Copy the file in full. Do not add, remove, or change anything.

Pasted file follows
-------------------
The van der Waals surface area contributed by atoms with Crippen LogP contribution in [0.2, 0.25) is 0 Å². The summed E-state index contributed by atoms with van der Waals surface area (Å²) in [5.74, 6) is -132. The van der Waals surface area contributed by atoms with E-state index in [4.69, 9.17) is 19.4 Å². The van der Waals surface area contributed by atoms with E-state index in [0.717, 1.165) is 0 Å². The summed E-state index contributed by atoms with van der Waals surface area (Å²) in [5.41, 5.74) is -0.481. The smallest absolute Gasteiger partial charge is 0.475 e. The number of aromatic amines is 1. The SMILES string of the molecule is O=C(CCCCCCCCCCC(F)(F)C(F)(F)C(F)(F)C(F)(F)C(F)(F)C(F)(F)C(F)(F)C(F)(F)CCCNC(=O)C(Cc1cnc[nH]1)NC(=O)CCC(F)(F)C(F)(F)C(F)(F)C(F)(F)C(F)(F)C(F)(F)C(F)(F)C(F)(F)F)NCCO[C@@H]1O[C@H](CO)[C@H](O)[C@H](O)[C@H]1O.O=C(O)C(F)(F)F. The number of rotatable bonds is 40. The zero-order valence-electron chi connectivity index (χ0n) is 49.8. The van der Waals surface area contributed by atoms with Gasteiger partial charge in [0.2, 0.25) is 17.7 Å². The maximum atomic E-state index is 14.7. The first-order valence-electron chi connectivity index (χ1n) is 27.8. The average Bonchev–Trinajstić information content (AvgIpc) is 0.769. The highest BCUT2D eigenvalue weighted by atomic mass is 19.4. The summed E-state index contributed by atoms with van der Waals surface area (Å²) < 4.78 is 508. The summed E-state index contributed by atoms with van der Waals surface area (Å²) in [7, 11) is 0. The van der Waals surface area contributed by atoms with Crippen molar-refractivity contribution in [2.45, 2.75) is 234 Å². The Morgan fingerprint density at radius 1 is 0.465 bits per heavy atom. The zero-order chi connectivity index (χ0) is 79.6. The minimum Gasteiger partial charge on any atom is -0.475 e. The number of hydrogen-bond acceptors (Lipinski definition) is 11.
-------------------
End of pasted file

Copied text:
The van der Waals surface area contributed by atoms with Crippen LogP contribution in [0.2, 0.25) is 0 Å². The summed E-state index contributed by atoms with van der Waals surface area (Å²) in [5.74, 6) is -132. The van der Waals surface area contributed by atoms with E-state index in [4.69, 9.17) is 19.4 Å². The van der Waals surface area contributed by atoms with E-state index in [0.717, 1.165) is 0 Å². The summed E-state index contributed by atoms with van der Waals surface area (Å²) in [5.41, 5.74) is -0.481. The smallest absolute Gasteiger partial charge is 0.475 e. The number of aromatic amines is 1. The SMILES string of the molecule is O=C(CCCCCCCCCCC(F)(F)C(F)(F)C(F)(F)C(F)(F)C(F)(F)C(F)(F)C(F)(F)C(F)(F)CCCNC(=O)C(Cc1cnc[nH]1)NC(=O)CCC(F)(F)C(F)(F)C(F)(F)C(F)(F)C(F)(F)C(F)(F)C(F)(F)C(F)(F)F)NCCO[C@@H]1O[C@H](CO)[C@H](O)[C@H](O)[C@H]1O.O=C(O)C(F)(F)F. The number of rotatable bonds is 40. The zero-order valence-electron chi connectivity index (χ0n) is 49.8. The van der Waals surface area contributed by atoms with Gasteiger partial charge in [0.2, 0.25) is 17.7 Å². The maximum atomic E-state index is 14.7. The first-order valence-electron chi connectivity index (χ1n) is 27.8. The average Bonchev–Trinajstić information content (AvgIpc) is 0.769. The highest BCUT2D eigenvalue weighted by atomic mass is 19.4. The summed E-state index contributed by atoms with van der Waals surface area (Å²) < 4.78 is 508. The summed E-state index contributed by atoms with van der Waals surface area (Å²) in [7, 11) is 0. The van der Waals surface area contributed by atoms with Crippen molar-refractivity contribution in [2.45, 2.75) is 234 Å². The Morgan fingerprint density at radius 1 is 0.465 bits per heavy atom. The zero-order chi connectivity index (χ0) is 79.6. The minimum Gasteiger partial charge on any atom is -0.475 e. The number of hydrogen-bond acceptors (Lipinski definition) is 11.